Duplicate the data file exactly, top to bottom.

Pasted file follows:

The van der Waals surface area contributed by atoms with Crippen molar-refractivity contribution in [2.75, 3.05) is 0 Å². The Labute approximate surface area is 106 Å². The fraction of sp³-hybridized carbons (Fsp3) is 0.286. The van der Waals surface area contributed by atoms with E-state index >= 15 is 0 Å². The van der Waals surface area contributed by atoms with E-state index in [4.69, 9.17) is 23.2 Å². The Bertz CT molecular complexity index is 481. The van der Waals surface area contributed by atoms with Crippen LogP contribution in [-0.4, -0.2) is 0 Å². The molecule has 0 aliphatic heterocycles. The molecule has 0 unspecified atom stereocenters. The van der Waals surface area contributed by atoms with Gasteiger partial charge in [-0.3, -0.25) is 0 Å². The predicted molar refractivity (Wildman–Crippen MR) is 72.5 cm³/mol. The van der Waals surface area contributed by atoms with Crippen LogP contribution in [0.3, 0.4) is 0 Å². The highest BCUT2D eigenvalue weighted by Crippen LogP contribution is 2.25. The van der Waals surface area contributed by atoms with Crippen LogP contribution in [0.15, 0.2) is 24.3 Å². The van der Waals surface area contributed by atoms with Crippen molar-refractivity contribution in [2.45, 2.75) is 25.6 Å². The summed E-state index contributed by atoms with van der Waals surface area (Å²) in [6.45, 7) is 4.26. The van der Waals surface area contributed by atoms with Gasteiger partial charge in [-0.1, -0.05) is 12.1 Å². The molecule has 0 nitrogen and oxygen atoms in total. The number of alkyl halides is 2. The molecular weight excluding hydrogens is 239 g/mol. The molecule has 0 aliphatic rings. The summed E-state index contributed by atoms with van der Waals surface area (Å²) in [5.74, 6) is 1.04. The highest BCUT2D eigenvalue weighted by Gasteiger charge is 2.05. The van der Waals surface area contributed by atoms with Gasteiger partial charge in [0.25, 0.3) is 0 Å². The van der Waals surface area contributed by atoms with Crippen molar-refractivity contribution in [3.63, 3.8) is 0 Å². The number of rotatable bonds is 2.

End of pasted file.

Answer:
The van der Waals surface area contributed by atoms with Crippen molar-refractivity contribution in [2.75, 3.05) is 0 Å². The Labute approximate surface area is 106 Å². The fraction of sp³-hybridized carbons (Fsp3) is 0.286. The van der Waals surface area contributed by atoms with E-state index >= 15 is 0 Å². The van der Waals surface area contributed by atoms with E-state index in [4.69, 9.17) is 23.2 Å². The Bertz CT molecular complexity index is 481. The van der Waals surface area contributed by atoms with Crippen LogP contribution in [-0.4, -0.2) is 0 Å². The molecule has 0 aliphatic heterocycles. The molecule has 0 unspecified atom stereocenters. The van der Waals surface area contributed by atoms with Gasteiger partial charge in [-0.3, -0.25) is 0 Å². The predicted molar refractivity (Wildman–Crippen MR) is 72.5 cm³/mol. The van der Waals surface area contributed by atoms with Crippen LogP contribution in [0.3, 0.4) is 0 Å². The highest BCUT2D eigenvalue weighted by Crippen LogP contribution is 2.25. The van der Waals surface area contributed by atoms with Crippen LogP contribution in [0.15, 0.2) is 24.3 Å². The van der Waals surface area contributed by atoms with Crippen molar-refractivity contribution in [2.45, 2.75) is 25.6 Å². The summed E-state index contributed by atoms with van der Waals surface area (Å²) in [6.45, 7) is 4.26. The van der Waals surface area contributed by atoms with Gasteiger partial charge in [-0.1, -0.05) is 12.1 Å². The molecule has 0 nitrogen and oxygen atoms in total. The number of alkyl halides is 2. The molecular weight excluding hydrogens is 239 g/mol. The molecule has 0 aliphatic rings. The summed E-state index contributed by atoms with van der Waals surface area (Å²) in [5.74, 6) is 1.04. The highest BCUT2D eigenvalue weighted by Gasteiger charge is 2.05. The van der Waals surface area contributed by atoms with Gasteiger partial charge in [0.25, 0.3) is 0 Å². The van der Waals surface area contributed by atoms with Crippen molar-refractivity contribution in [3.63, 3.8) is 0 Å². The number of rotatable bonds is 2.